Oliver Goldsmith describes the Baths in his History of Beau Nash written in 1762.
‘There were five baths in Bath. On the south-west side of the abbey church is theKing’s Bath; which is an oblong square, the walls are full of niches, and at every corner are steps to descend into it. This bath is said to contain 427 tons and 50 gallons of water, and on its rising out of the ground over the springs, it is sometimes too hot to be endured by those who bathe therein.
Adjoining to the King’s Bath there is another, called the Queen’s Bath; this is of a more temperate warmth, as borrowing its water from the other.
In the south-west part of the city are three other baths, viz. The Hot Bath, which is not much inferior in heat to the King’s Bath, and contains 53 tons 2 hogsheads, and 11 gallons of water. The Cross Bath, which contains 52 tons 3 hogsheads, and 11 gallons; and the Leper’s Bath, which is not so much frequented as the rest. The King’s Bath (according to the best observations) will fill in about nine hours and a half, the Hot Bath in about eleven hours and a half; and the Cross Bath in about the same time.
The hours for bathing are commonly between six and nine in the morning; and the Baths are every morning supplied with fresh water; for when the people have done bathing, the sluices in each Bath are pulled up, and the water is carried off by drains into the river Avon.’
Oliver Goldsmith also describes the experience. In the morning a lady is brought to the Baths already dressed for bathing, ‘in a close chair’ which we can assume is a Sedan chair as they were in popular use in Bath at the time. She would enter the water fully clothed with an attendant who ‘presents her with a little floating dish like a basin; into which the lady puts a handkerchief, a snuffbox, and a nosegay.’ If you have ever visited the Baths you will know the water has a rather pungent smell of rotten eggs as it contains sulphur which is brought back up through the rocks in the natural spring.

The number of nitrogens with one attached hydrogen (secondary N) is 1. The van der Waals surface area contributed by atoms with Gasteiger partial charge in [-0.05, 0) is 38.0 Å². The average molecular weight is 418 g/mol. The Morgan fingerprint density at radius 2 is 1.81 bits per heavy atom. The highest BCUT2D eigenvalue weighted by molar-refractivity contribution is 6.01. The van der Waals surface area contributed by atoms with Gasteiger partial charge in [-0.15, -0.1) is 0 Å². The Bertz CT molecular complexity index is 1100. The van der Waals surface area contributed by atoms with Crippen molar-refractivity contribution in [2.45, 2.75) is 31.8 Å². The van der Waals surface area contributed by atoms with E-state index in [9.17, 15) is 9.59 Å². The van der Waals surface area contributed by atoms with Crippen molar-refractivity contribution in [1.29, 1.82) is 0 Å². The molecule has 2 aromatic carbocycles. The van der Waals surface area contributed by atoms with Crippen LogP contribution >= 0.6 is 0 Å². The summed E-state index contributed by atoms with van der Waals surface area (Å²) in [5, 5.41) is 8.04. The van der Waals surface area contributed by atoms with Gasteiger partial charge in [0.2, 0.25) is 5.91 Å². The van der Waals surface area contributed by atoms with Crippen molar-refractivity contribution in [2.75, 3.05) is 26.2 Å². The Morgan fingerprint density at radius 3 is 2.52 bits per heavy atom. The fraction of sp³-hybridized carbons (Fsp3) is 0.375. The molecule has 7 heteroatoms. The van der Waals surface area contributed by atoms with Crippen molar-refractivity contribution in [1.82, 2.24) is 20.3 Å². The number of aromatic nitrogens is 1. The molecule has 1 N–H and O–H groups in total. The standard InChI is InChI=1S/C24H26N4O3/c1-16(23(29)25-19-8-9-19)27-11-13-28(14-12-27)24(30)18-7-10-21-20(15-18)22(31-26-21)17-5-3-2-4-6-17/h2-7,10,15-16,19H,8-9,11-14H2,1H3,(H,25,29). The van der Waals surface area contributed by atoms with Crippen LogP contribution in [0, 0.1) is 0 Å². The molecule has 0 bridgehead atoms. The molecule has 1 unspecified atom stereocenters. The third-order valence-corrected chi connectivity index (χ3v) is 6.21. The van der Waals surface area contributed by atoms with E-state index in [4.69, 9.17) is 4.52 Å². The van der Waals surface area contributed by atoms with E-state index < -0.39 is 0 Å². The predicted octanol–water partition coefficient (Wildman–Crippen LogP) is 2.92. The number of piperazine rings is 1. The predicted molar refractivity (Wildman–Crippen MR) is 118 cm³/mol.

The lady then traverses the bath, with her floating bowl at her side, walking through or sitting in the warm waters; ‘if a novice with a guide, if otherwise by herself’’ I should imagine women conversed in the baths as they let the waters work their believed healing powers.
Once a lady had ‘amused herself thus’ she then called for her chair and returns to her lodgings.
In Jane Austen’s novel, Persausion, the widowed Miss Smith, Anne Elliot’s friend from childhood, who is suffering from rheumatoid arthritis, is conveyed daily to the baths in a sedan chair. The colonnades lining the street connecting the Kings Bath with the Cross Bath are believed to have been designed to shelter sedan chairs carrying sick occupants between the Baths.
When Jane Austen visited Bath for the second time in 1799, with her older brother Edward, so that Edward might take the hot spring water for some ailment, it’s recorded that he drank the spring water, from the fountain in the Pump Room, on Sunday, swam in the hot Bath on Monday, and had electric shock treatment on the Tuesday.
Jane Lark is a writer of authentic, passionate and emotional love stories.
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